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“Chinese Style Democracy: The Dilemmas” – Musings from an Australian Perspective

The title of this chapter should be enough to give away that this will not be an easy topic. Interesting, undoubtedly, and perhaps controversial. Chinese style democracy is sure to fall short of the hopes of some, and higher in the expectations of others.

This passage is perhaps one of the longest so far, as Li spends more time covering pre 1949 history than anything too contemporary. He does this in order to explain the answer to a question he once heard from a senior manager in a top accounting firm: is there any chance or risk that large, wealthy cities like Beijing and Shanghai – given their significance – may break away and declare independence from China?

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“Four Generations of Change” : Outcomes of the One and Two-Child Policies – Musings from an Australian Perspective

This is not an extract from Li’s book, The New Chinese, but it is such an important development in recent Chinese history that I thought it deserved its own post. There are plenty of accurately researched articles about the policy’s history and about how it was/is implemented that can be easily found; this article will be more a gathering of threads together to explore what the One-Child Policy, and the recent revoking of it into a Two-Child Policy, means in an Australian context.

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“The Four Generations of Change: The Baby Boomers” – Musings from an Australian perspective

 There’s a lot of babies in this chapter. I myself am not overly fond of newborns (I’m told my opinion will change when my friends or I start having children. I’ll wait to believe it.) but it seems that China, between 1949 and 1979, was. If you’ve ever wondered what was happening to China’s population when the one-child-policy was bought in, here’s the breakdown according to Li:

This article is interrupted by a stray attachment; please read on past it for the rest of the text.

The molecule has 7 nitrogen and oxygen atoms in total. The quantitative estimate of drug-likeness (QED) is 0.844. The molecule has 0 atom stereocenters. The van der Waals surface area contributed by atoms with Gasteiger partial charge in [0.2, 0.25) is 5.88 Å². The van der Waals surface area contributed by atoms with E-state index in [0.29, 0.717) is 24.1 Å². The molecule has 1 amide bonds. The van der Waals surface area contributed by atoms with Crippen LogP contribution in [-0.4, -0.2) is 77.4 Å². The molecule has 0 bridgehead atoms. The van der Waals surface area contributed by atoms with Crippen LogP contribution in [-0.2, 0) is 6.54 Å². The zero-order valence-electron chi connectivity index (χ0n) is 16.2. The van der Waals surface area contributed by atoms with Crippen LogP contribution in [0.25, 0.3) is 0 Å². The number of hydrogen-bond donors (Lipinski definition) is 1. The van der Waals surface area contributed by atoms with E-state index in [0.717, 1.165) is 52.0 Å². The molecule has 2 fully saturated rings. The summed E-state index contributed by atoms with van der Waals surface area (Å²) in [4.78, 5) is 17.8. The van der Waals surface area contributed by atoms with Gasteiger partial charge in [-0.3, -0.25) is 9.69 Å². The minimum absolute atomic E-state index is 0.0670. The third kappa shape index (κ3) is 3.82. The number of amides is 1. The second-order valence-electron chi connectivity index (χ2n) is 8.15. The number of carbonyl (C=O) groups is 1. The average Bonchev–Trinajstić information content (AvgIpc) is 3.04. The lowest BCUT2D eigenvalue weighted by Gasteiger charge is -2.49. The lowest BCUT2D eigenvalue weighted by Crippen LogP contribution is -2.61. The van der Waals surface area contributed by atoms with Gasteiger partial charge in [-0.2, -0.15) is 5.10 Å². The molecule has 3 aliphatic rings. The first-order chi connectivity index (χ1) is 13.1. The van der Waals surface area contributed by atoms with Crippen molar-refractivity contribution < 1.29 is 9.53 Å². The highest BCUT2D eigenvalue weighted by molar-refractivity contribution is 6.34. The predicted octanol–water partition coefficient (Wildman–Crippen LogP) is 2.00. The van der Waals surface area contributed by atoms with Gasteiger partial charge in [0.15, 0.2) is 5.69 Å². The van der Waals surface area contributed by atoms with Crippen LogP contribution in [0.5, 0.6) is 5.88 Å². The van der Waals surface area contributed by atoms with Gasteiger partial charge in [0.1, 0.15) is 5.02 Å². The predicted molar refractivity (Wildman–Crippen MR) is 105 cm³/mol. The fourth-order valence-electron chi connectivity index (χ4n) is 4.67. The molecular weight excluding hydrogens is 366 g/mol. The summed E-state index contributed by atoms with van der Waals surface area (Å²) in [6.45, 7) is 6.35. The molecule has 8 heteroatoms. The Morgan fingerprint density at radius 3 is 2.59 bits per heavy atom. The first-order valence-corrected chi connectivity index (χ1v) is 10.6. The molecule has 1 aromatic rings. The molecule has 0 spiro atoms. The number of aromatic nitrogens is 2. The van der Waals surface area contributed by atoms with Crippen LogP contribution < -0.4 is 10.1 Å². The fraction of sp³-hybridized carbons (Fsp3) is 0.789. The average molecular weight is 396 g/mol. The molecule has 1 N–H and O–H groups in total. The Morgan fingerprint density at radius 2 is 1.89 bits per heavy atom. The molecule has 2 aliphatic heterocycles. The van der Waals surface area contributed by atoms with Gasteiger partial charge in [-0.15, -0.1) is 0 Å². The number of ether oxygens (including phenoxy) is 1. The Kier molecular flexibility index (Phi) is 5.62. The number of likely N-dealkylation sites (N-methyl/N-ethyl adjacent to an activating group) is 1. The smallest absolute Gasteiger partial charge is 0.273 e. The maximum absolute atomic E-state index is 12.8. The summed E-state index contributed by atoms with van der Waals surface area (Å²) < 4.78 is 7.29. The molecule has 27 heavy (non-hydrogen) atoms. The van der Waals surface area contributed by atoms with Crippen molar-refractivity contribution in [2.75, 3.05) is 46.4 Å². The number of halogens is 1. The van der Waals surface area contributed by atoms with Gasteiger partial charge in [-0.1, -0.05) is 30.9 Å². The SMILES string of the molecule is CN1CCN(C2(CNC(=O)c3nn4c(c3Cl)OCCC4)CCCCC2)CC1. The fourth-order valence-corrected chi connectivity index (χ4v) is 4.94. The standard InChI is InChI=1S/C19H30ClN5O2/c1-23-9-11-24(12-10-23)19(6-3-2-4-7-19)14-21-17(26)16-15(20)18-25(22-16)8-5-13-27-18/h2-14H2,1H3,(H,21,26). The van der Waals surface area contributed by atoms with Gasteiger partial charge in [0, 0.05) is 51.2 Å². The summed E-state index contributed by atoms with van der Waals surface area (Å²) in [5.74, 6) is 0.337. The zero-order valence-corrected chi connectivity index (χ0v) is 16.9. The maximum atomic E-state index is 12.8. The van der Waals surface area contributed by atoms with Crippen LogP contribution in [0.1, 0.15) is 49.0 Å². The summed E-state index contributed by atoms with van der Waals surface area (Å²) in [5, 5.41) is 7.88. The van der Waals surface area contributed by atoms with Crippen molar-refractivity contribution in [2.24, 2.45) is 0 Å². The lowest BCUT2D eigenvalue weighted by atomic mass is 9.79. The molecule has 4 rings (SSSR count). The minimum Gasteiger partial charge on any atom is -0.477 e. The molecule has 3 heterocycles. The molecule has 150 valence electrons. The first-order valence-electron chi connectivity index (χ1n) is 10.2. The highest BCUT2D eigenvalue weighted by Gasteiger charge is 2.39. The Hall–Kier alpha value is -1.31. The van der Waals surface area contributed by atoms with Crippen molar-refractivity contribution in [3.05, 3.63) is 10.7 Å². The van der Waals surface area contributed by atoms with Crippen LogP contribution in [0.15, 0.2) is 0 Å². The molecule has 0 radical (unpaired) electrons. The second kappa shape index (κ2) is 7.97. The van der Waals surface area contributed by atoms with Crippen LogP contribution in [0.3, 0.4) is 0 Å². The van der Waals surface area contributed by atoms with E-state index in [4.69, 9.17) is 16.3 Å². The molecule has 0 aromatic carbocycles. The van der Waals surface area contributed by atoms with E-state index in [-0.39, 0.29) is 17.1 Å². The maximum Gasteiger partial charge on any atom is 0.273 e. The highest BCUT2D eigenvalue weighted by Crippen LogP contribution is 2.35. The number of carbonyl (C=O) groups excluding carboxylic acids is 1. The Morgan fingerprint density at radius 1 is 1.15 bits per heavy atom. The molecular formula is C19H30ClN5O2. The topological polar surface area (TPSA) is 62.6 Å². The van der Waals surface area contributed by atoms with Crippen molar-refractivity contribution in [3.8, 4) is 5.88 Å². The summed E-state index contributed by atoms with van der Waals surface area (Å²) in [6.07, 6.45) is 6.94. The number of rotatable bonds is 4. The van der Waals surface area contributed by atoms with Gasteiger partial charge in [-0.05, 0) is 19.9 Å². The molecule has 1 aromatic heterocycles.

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Tianjin skyline

“Four Generations of Change: Chinese Gen X” – Musings from an Australian Perspective

If you haven’t heard the ‘Chinese G X’ term before, don’t worry. It’s one made up by author Barry Li to describe the generation of mainland Chinese born between 1966 and 1976. This period of ten years is significant in Chinese history for being the years of Chairman Mao’s Cultural Revolution. The Cultural Revolution is something I know bits and pieces of, and have tried to comprehend as a whole; if you’re like me and are maybe not quite familiar with its concept and policies don’t worry, my last blog briefly tracks through some of its ambitions and policies.

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Wanning countryside, 27th Jan 2015

“Four Generations of Change: Chinese Gen X” Cultural Revolution – Musings from an Australian Perspective

I’m taking a quick side-step on my discussion of Barry Li’s book The New Chinese: How They Are Changing Australia to briefly discuss the Cultural Revolution. This event, from 1966 – 1976 is significant in the lives of the next two generations Li covers in this chapter – those of the Chinese Gen X and the Chinese Baby Boomers. Understanding the way in which the Cultural Revolution shaped the lives and mindset of millions of Chinese is important in understanding how they act today, and the manner of influence they have on the younger generation.